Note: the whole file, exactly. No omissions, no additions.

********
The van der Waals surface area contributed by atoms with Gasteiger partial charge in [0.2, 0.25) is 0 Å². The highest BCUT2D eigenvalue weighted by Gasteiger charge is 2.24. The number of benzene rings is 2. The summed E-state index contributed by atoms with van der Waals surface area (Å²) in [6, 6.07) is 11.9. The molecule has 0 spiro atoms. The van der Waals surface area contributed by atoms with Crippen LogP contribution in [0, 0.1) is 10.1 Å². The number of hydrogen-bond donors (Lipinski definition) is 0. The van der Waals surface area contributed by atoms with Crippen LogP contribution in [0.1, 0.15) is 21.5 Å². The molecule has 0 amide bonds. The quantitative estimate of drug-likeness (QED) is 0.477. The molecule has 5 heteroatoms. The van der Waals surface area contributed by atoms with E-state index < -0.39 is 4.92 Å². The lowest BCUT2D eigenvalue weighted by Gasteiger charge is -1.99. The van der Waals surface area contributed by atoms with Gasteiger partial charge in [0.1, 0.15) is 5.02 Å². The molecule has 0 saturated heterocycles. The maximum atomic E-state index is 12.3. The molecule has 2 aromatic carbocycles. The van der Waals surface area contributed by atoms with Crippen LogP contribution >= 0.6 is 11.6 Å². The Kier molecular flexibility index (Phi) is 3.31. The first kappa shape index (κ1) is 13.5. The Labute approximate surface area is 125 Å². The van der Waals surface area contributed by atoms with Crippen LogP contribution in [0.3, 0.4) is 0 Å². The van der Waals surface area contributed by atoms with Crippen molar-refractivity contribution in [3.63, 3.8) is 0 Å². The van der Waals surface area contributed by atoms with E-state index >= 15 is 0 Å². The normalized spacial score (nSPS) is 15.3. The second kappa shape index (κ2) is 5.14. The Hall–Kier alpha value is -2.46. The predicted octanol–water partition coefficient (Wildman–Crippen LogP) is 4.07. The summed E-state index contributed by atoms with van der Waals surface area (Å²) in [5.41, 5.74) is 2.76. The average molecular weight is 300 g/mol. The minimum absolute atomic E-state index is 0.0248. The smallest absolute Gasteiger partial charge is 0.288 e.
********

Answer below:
The van der Waals surface area contributed by atoms with Gasteiger partial charge in [0.2, 0.25) is 0 Å². The highest BCUT2D eigenvalue weighted by Gasteiger charge is 2.24. The number of benzene rings is 2. The summed E-state index contributed by atoms with van der Waals surface area (Å²) in [6, 6.07) is 11.9. The molecule has 0 spiro atoms. The van der Waals surface area contributed by atoms with Crippen LogP contribution in [0, 0.1) is 10.1 Å². The number of hydrogen-bond donors (Lipinski definition) is 0. The van der Waals surface area contributed by atoms with Crippen LogP contribution in [0.1, 0.15) is 21.5 Å². The molecule has 0 amide bonds. The quantitative estimate of drug-likeness (QED) is 0.477. The molecule has 5 heteroatoms. The van der Waals surface area contributed by atoms with E-state index < -0.39 is 4.92 Å². The lowest BCUT2D eigenvalue weighted by Gasteiger charge is -1.99. The van der Waals surface area contributed by atoms with Gasteiger partial charge in [0.1, 0.15) is 5.02 Å². The molecule has 0 saturated heterocycles. The maximum atomic E-state index is 12.3. The molecule has 2 aromatic carbocycles. The van der Waals surface area contributed by atoms with Crippen LogP contribution >= 0.6 is 11.6 Å². The Kier molecular flexibility index (Phi) is 3.31. The first kappa shape index (κ1) is 13.5. The Labute approximate surface area is 125 Å². The van der Waals surface area contributed by atoms with Crippen LogP contribution in [0.3, 0.4) is 0 Å². The van der Waals surface area contributed by atoms with Crippen molar-refractivity contribution in [3.63, 3.8) is 0 Å². The van der Waals surface area contributed by atoms with E-state index >= 15 is 0 Å². The normalized spacial score (nSPS) is 15.3. The second kappa shape index (κ2) is 5.14. The Hall–Kier alpha value is -2.46. The predicted octanol–water partition coefficient (Wildman–Crippen LogP) is 4.07. The summed E-state index contributed by atoms with van der Waals surface area (Å²) in [5.41, 5.74) is 2.76. The average molecular weight is 300 g/mol. The minimum absolute atomic E-state index is 0.0248. The smallest absolute Gasteiger partial charge is 0.288 e.